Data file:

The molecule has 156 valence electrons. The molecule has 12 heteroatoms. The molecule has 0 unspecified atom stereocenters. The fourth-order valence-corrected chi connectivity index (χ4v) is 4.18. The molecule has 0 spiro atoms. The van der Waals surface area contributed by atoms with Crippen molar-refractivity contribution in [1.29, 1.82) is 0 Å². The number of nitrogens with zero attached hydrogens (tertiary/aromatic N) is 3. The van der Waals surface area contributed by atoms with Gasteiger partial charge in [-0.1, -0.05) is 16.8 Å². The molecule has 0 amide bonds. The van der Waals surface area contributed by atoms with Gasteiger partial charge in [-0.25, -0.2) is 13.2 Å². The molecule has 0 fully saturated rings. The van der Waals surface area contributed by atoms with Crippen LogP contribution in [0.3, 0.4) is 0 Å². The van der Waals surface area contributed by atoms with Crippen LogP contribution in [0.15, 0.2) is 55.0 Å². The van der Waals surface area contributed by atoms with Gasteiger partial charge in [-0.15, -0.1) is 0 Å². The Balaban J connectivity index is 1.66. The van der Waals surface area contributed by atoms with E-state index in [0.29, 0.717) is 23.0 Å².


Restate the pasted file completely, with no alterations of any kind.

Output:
The molecule has 156 valence electrons. The molecule has 12 heteroatoms. The molecule has 0 unspecified atom stereocenters. The fourth-order valence-corrected chi connectivity index (χ4v) is 4.18. The molecule has 0 spiro atoms. The van der Waals surface area contributed by atoms with Crippen molar-refractivity contribution in [1.29, 1.82) is 0 Å². The number of nitrogens with zero attached hydrogens (tertiary/aromatic N) is 3. The van der Waals surface area contributed by atoms with Gasteiger partial charge in [-0.1, -0.05) is 16.8 Å². The molecule has 0 amide bonds. The van der Waals surface area contributed by atoms with Gasteiger partial charge in [-0.25, -0.2) is 13.2 Å². The molecule has 0 fully saturated rings. The van der Waals surface area contributed by atoms with Crippen LogP contribution in [0.3, 0.4) is 0 Å². The van der Waals surface area contributed by atoms with Crippen LogP contribution in [0.15, 0.2) is 55.0 Å². The van der Waals surface area contributed by atoms with Gasteiger partial charge in [-0.15, -0.1) is 0 Å². The Balaban J connectivity index is 1.66. The van der Waals surface area contributed by atoms with E-state index in [0.29, 0.717) is 23.0 Å².